John Parrish
– piece of advice: write some fucking songs.

John Cooper Clarke – great gags, crap poetry from the Jack Kerouac of punk poetry.

Fuck Buttons – laptop duo who seriously rock. Fun.

The underground musical future is diverse, healthy and growing its audience. But it seems to me that although some acts here did invent their genres, many are aping others, and there seems to be a dearth of true originality of style/performance. Too much clichéd post-ironic rock posturing or shoe-gazing ‘no performance’. As digital domains collide with real-world experiences, it seems to be that the proliferation of genres/scenes with no over-riding ‘movement’ is creating more homogenisation than originality, the bittersweet irony of globalisation. Maybe pop did eat itself?

Babyslave really should play ATP in 08. Once we’ve refined our 360 degree music/media offering, we will truly be ready to rock on a bigger stage.

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Lacking Discipline in Cologne and Manchester

December 2, 2007 at 9:14 pm (Babyslave shows, Hypnotique, Rebellious Jukebox) (, )

Babyslave rocked in a French pop style on Nov 11 at the Ruby Lounge in Manchester for the Genius: Serge Gainsbourg night where the city’s finest young upstarts paid tribute to the great French philanderer. We played the obscure tune “Song of Slurs” (more “Fairytale of New York” than “Tears On My Pillow”) with a touch of choreography. Berets off also to Caro Snatch and Shirokuma who made a lovely musical pair with their version of “Harley David Son Of A Bitch” (en Francais, magnifique!) amongst others. Anyway, more musings coming soon from Charlie Machine on the day he became overtaken by the ghost of Serge Gainsbourg.

In the meantime, a few vignettes…

Dave Fox (aka Joe Ladyboy), the architect behind former stable of Babyslave Valentine Records, has launched a new Label 2.0 which is an un-label. The idea behind Rebellious Jukebox is to create a new netlabel where interesting experimenting (my prefered term to experimental) artists from Manchester and far beyond can colletively promote, debate, blog and rant under a cosier shared banner. Kicking off a series of monthly live night in Manchester’s Northern Quarter in Dec 07, the new year will see a series of free digital download EPs by its new roster which will include Caro Snatch, Shirokuma, Babyslave. and many more. It’s more of a bottom-up community than a top-down commissioning label, and quite probably the way forward for the localised music biz. For more news, watch this space.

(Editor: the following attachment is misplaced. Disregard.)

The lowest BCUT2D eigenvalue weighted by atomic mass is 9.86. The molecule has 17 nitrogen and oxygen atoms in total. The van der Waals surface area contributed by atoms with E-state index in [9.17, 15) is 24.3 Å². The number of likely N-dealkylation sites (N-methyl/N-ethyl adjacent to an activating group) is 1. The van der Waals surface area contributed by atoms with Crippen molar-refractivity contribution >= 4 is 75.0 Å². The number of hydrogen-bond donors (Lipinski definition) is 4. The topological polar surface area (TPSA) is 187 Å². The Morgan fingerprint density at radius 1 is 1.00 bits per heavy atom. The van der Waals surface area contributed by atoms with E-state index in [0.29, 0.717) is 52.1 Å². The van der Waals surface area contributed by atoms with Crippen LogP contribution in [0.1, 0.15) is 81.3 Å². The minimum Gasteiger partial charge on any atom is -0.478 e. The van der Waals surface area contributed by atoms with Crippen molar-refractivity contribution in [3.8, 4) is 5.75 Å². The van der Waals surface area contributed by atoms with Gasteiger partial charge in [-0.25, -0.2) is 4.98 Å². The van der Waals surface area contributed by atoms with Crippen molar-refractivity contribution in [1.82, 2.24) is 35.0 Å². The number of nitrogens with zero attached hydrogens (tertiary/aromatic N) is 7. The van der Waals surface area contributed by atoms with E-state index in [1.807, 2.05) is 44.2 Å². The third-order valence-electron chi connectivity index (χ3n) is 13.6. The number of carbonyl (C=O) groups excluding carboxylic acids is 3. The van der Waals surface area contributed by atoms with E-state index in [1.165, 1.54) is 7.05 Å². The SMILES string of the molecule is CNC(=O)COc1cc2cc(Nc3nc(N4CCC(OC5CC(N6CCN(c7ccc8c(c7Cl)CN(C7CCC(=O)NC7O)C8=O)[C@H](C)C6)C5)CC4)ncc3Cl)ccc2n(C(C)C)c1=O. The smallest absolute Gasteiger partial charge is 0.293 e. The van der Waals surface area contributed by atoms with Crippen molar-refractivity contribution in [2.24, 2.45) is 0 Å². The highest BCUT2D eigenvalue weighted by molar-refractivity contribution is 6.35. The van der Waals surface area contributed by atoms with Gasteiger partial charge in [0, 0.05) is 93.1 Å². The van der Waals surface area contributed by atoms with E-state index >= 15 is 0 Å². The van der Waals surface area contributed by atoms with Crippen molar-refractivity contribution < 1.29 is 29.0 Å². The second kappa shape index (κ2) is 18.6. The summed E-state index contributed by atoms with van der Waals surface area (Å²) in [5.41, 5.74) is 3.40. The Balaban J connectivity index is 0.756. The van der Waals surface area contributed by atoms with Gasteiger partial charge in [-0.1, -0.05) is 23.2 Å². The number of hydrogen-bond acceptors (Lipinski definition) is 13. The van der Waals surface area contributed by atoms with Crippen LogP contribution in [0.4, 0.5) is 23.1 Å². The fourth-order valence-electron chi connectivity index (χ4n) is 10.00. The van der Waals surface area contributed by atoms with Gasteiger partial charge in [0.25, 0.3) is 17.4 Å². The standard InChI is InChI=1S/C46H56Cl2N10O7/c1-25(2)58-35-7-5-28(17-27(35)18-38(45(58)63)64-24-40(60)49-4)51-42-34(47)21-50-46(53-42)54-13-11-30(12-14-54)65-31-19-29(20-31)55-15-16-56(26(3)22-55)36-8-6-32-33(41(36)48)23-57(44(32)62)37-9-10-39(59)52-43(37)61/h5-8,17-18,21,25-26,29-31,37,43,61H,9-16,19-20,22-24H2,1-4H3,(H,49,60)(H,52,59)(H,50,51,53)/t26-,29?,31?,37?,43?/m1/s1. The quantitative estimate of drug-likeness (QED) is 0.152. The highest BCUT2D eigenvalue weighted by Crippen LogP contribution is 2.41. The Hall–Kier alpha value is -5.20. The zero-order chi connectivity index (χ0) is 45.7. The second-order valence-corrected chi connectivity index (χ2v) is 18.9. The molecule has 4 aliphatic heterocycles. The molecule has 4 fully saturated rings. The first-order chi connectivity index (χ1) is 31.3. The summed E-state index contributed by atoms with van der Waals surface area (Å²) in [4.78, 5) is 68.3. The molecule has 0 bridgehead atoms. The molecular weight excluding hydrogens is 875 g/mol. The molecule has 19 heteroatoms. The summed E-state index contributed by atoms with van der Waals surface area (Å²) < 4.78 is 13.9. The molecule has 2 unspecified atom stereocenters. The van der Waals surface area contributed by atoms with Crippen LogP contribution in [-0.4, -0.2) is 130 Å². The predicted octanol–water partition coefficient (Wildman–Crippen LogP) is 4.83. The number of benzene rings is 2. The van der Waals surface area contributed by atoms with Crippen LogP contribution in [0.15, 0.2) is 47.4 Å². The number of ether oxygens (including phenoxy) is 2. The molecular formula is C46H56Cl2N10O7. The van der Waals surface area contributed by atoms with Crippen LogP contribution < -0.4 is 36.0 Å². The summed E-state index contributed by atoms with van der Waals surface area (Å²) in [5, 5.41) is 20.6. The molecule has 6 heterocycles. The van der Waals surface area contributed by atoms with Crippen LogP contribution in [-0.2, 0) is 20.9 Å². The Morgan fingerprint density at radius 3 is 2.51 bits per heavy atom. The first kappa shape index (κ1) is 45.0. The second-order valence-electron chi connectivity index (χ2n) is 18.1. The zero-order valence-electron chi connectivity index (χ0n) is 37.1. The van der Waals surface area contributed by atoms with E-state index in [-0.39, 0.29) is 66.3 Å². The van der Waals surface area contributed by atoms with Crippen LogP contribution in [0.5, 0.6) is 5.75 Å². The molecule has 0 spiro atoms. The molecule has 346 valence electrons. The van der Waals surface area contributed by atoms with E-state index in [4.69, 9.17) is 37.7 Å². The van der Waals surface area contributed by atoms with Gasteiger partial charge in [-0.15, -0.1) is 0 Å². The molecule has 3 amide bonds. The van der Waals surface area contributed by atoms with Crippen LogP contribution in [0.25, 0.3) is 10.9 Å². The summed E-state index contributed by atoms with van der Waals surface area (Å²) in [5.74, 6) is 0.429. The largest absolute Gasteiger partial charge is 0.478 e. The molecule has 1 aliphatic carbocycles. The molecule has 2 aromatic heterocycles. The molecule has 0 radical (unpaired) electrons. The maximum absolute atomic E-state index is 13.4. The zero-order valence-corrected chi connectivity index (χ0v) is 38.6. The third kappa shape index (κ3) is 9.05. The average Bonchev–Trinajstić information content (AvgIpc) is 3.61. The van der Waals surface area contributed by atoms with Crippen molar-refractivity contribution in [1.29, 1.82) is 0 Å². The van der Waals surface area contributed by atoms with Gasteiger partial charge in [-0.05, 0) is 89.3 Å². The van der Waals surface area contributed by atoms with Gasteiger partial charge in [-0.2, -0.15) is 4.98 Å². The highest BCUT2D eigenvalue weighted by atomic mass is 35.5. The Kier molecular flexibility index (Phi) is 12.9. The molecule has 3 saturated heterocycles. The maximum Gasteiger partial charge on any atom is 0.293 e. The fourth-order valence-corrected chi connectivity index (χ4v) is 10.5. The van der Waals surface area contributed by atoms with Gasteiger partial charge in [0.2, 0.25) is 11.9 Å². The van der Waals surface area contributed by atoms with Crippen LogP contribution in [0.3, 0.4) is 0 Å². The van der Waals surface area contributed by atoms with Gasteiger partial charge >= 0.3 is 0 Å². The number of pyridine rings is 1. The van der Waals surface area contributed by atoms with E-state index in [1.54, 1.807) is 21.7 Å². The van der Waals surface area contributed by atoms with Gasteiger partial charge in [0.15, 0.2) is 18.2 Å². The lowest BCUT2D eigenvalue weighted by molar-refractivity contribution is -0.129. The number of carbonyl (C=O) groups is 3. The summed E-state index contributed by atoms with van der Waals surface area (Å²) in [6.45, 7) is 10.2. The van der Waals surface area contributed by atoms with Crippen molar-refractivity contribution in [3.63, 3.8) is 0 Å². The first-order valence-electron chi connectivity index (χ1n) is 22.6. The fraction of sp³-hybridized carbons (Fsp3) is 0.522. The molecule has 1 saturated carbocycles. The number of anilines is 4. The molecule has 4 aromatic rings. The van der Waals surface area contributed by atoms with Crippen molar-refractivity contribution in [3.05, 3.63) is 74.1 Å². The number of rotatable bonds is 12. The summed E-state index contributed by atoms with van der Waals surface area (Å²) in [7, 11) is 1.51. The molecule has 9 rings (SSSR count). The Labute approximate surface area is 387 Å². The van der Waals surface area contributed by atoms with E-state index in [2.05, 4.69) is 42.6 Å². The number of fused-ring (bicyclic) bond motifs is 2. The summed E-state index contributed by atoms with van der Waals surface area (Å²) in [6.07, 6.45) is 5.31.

On Sept 28th I hit a landmark birthday (21. Again) so decided to celebrate it by doing a crazy show in Club Tsunami in Cologne with my good friend and Valentine Records friend John Callaghan. Well, really it was John’s gig I crashed. After a bit of sightseeing by the Rhone and a visit to Saturn, the world’s largest CD store, we headed to Club Tsunami. The promoters from Club Tsunami and the Golden Pudel from Hamburg were lovely and put on a night of funky tunes suitable for a scarlet bunker, including a spiffing techno version of Gershon Kingsley’s “Popcorn“.

John entertained the Kolners with his usual nine costume changes auto-karaoke show featuring dresses, glow sticks, hats with dead dolls and other fun stuff. To give John a bit of a break, I did a number we wrote together called “You Lacked Discipline” while he got changed into another dress creation inside a box on stage. It’s a little heavy hardcore ditty with three magic words. John dared me to do it, it was a tough game but I think the leatherette police woman’s outfit helped pull it off.

Check out the video here.


Ms Hypnotique